In Her Portmanteau, the characters have varying degrees of ease within one of those languages, Ibibio. Iniabasi assumes her half-sister, born and raised in the US, does not know her language, and she makes barbed comments in front of her. She’s taken aback when Adiaha, like many children of immigrants, actually does understand—and responds in kind.

Woods’ portrayal of Iniabasi is mesmerizing: her cold and aloof manner thinly veils the deep pain inside. She recoils when her mother Abasiama (Kimberly Scott)—whom she hasn’t seen for decades—tries to greet her with a hug. She rebuffs her sister’s efforts to welcome her with home cooking, mocking her use of Jiffy muffin mix instead of yams to accompany a traditional Nigerian stew.

She casts a disparaging eye on four garish psychedelic paintings on the wall of her sister’s apartment. When Adiaha tells her that a friend painted them and gave them to her, Iniabasi declares, “He hates you!”

In return, Adiaha bristles when Iniabasi informs her that she has no right to be called by the honorific “Elder Sister,” even though she is the oldest in the family that she grew up with in America. When Iniabasi pulls the elder sister card and tells Adiaha, “You are very disrespectful,” the calm, accommodating Abasiama, has finally had enough. “And you are a delight!” she responds, her once encouraging voice dripping with sarcasm.

As secrets and truths are revealed, the sisters begin to realize they do not understand each other’s lives, sorrows, or aspirations. Iniabasi assumes she is soon going to be bringing her young son to join her “in a big house in Massachusetts.” Adiaha and their mother know that is not in the plan.

Scott plays Abasiama with warmth and restrained dignity, trying every way she can think of to please both her daughters and make peace between them. But despite her efforts, Iniabasi’s sharpest anger is directed to her mother. She accuses her of abandoning her so that she could continue her studies, leaving her to be raised in Nigeria by her father. “You are the absolute winner of losing,” she spews.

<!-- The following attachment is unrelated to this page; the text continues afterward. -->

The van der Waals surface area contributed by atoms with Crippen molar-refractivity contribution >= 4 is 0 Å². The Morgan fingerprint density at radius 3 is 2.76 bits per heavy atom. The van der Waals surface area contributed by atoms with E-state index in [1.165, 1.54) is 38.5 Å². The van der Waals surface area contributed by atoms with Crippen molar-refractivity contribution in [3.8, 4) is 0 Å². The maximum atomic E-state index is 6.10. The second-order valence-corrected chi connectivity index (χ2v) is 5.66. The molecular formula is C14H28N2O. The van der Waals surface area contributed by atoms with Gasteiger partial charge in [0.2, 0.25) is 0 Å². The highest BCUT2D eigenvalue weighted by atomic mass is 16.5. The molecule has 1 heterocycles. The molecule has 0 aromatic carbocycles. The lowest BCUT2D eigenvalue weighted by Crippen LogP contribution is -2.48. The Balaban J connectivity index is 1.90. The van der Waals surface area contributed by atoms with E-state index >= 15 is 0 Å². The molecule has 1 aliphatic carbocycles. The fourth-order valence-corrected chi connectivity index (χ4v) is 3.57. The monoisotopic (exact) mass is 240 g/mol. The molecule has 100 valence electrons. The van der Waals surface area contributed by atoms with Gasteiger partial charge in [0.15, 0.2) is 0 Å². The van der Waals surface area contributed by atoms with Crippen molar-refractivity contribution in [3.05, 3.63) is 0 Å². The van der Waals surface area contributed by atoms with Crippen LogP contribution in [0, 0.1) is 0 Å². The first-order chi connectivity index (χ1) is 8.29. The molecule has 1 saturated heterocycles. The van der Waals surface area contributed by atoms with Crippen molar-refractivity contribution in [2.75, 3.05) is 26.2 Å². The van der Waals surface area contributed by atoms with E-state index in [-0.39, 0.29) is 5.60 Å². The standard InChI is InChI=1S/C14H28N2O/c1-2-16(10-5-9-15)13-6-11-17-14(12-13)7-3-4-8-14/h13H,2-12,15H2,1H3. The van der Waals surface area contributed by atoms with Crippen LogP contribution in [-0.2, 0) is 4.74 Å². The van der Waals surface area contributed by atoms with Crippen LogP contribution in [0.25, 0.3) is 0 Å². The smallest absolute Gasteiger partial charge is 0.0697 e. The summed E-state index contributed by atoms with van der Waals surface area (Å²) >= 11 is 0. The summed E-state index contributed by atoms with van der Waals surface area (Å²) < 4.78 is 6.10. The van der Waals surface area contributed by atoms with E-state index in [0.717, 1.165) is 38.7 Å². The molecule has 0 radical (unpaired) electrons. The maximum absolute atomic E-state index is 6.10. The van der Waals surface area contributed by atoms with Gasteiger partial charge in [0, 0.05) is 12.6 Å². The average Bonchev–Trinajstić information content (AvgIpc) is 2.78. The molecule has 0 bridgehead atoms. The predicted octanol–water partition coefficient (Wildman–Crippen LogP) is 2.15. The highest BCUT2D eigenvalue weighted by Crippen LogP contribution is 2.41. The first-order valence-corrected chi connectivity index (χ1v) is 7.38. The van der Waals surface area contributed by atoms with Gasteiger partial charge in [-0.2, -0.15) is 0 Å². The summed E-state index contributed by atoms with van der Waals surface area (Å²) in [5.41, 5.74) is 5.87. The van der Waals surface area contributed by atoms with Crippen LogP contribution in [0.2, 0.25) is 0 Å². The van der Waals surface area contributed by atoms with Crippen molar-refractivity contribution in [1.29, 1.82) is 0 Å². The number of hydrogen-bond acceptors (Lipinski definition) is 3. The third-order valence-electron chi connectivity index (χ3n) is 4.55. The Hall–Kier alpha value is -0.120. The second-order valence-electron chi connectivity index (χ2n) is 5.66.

Abasiama (Kimberly Scott) in Mfoniso Udofia’s ‘Her Portmanteau.’ Photo by Kevin Berne

Alone and filled with sorrow, Abasiama recognizes that Iniabasi’s red portmanteau seems to be the very one that she used on her journey to America, three decades earlier. She cannot resist opening the suitcase to make sure…and then the deepest secrets are revealed. It is like opening a Pandora’s Box when she discovers what’s inside.

There are moments of real tenderness between the women as they desperately attempt to both justify their own lives and actions, and make room for each other somehow. They are tightly bound by family ties, and torn apart by circumstances: Their relationships both nurturing and suffocating.

The conflicts Udofia, Maog, and the excellent cast wrestle with reach the very soul of mother-daughter and sister-sister relationships, battered by issues of abandonment, regret, and the harsh reality of immigrant life. Unfortunately, the resolution seems quite tepid in comparison to the rest of the play.

Perhaps more complex solutions await in the rest of Udofia’s Ufot Family cycle. They are definitely worth waiting for.


Through March 31
ACT Strand Theatre, SF
Tickets and more info here.